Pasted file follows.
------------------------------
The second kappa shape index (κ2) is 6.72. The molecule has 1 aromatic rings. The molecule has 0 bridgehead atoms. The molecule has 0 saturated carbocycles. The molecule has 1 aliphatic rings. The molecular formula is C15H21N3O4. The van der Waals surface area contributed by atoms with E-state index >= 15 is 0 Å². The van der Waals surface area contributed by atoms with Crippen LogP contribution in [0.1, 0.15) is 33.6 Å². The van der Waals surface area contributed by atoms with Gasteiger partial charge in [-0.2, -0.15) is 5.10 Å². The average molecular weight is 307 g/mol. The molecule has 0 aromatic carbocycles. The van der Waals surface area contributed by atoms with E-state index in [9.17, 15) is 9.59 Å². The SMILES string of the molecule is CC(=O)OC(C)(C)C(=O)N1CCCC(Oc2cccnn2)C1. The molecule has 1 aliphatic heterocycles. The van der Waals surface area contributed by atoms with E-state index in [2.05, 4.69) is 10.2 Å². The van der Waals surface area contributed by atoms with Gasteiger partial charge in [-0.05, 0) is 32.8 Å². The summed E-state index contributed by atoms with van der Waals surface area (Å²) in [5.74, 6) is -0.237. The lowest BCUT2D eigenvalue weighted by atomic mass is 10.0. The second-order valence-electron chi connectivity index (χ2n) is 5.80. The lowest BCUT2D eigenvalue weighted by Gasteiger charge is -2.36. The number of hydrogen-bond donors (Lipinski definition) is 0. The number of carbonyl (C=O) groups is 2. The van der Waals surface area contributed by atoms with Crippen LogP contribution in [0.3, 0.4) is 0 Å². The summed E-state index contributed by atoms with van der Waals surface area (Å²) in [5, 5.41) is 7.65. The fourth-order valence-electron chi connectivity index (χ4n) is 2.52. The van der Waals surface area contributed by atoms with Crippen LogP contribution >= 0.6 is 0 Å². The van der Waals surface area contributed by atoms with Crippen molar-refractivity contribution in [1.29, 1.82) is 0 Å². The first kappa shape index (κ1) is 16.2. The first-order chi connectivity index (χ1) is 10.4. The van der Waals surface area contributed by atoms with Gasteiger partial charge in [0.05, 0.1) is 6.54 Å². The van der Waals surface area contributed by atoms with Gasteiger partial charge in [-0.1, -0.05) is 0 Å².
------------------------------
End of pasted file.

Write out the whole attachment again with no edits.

The second kappa shape index (κ2) is 6.72. The molecule has 1 aromatic rings. The molecule has 0 bridgehead atoms. The molecule has 0 saturated carbocycles. The molecule has 1 aliphatic rings. The molecular formula is C15H21N3O4. The van der Waals surface area contributed by atoms with E-state index >= 15 is 0 Å². The van der Waals surface area contributed by atoms with Crippen LogP contribution in [0.1, 0.15) is 33.6 Å². The van der Waals surface area contributed by atoms with Gasteiger partial charge in [-0.2, -0.15) is 5.10 Å². The average molecular weight is 307 g/mol. The molecule has 0 aromatic carbocycles. The van der Waals surface area contributed by atoms with E-state index in [9.17, 15) is 9.59 Å². The SMILES string of the molecule is CC(=O)OC(C)(C)C(=O)N1CCCC(Oc2cccnn2)C1. The molecule has 1 aliphatic heterocycles. The van der Waals surface area contributed by atoms with E-state index in [2.05, 4.69) is 10.2 Å². The van der Waals surface area contributed by atoms with Gasteiger partial charge in [-0.05, 0) is 32.8 Å². The summed E-state index contributed by atoms with van der Waals surface area (Å²) in [5.74, 6) is -0.237. The lowest BCUT2D eigenvalue weighted by atomic mass is 10.0. The second-order valence-electron chi connectivity index (χ2n) is 5.80. The lowest BCUT2D eigenvalue weighted by Gasteiger charge is -2.36. The number of hydrogen-bond donors (Lipinski definition) is 0. The number of carbonyl (C=O) groups is 2. The van der Waals surface area contributed by atoms with Crippen LogP contribution in [0.3, 0.4) is 0 Å². The summed E-state index contributed by atoms with van der Waals surface area (Å²) in [5, 5.41) is 7.65. The fourth-order valence-electron chi connectivity index (χ4n) is 2.52. The van der Waals surface area contributed by atoms with Crippen LogP contribution >= 0.6 is 0 Å². The van der Waals surface area contributed by atoms with Crippen molar-refractivity contribution in [1.29, 1.82) is 0 Å². The first kappa shape index (κ1) is 16.2. The first-order chi connectivity index (χ1) is 10.4. The van der Waals surface area contributed by atoms with Gasteiger partial charge in [0.05, 0.1) is 6.54 Å². The van der Waals surface area contributed by atoms with Gasteiger partial charge in [-0.1, -0.05) is 0 Å².